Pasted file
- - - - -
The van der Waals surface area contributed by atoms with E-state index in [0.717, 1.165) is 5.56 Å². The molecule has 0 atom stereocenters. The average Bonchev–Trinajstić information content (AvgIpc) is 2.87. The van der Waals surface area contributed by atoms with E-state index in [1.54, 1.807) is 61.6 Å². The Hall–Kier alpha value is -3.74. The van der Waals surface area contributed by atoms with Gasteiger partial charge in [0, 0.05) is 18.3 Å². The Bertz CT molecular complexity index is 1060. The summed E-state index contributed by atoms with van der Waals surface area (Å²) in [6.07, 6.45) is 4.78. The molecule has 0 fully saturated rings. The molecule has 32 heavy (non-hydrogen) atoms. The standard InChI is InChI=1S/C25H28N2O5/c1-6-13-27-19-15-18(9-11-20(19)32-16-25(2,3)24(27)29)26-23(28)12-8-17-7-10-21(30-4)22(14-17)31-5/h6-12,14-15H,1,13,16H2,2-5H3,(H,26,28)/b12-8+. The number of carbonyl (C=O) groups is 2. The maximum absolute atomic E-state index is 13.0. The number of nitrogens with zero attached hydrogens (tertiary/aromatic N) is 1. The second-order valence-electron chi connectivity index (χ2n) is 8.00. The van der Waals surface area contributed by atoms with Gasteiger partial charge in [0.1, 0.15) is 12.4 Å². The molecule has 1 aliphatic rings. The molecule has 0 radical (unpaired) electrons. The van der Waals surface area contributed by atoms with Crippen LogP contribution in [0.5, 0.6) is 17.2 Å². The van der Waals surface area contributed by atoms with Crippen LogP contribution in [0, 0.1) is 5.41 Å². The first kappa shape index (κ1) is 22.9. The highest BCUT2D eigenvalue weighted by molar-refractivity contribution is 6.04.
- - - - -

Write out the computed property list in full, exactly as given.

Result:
The van der Waals surface area contributed by atoms with E-state index in [0.717, 1.165) is 5.56 Å². The molecule has 0 atom stereocenters. The average Bonchev–Trinajstić information content (AvgIpc) is 2.87. The van der Waals surface area contributed by atoms with E-state index in [1.54, 1.807) is 61.6 Å². The Hall–Kier alpha value is -3.74. The van der Waals surface area contributed by atoms with Gasteiger partial charge in [0, 0.05) is 18.3 Å². The Bertz CT molecular complexity index is 1060. The summed E-state index contributed by atoms with van der Waals surface area (Å²) in [6.07, 6.45) is 4.78. The molecule has 0 fully saturated rings. The molecule has 32 heavy (non-hydrogen) atoms. The standard InChI is InChI=1S/C25H28N2O5/c1-6-13-27-19-15-18(9-11-20(19)32-16-25(2,3)24(27)29)26-23(28)12-8-17-7-10-21(30-4)22(14-17)31-5/h6-12,14-15H,1,13,16H2,2-5H3,(H,26,28)/b12-8+. The number of carbonyl (C=O) groups is 2. The maximum absolute atomic E-state index is 13.0. The number of nitrogens with zero attached hydrogens (tertiary/aromatic N) is 1. The second-order valence-electron chi connectivity index (χ2n) is 8.00. The van der Waals surface area contributed by atoms with Gasteiger partial charge in [0.1, 0.15) is 12.4 Å². The molecule has 1 aliphatic rings. The molecule has 0 radical (unpaired) electrons. The van der Waals surface area contributed by atoms with Crippen LogP contribution in [0.5, 0.6) is 17.2 Å². The van der Waals surface area contributed by atoms with Crippen LogP contribution in [0, 0.1) is 5.41 Å². The first kappa shape index (κ1) is 22.9. The highest BCUT2D eigenvalue weighted by molar-refractivity contribution is 6.04.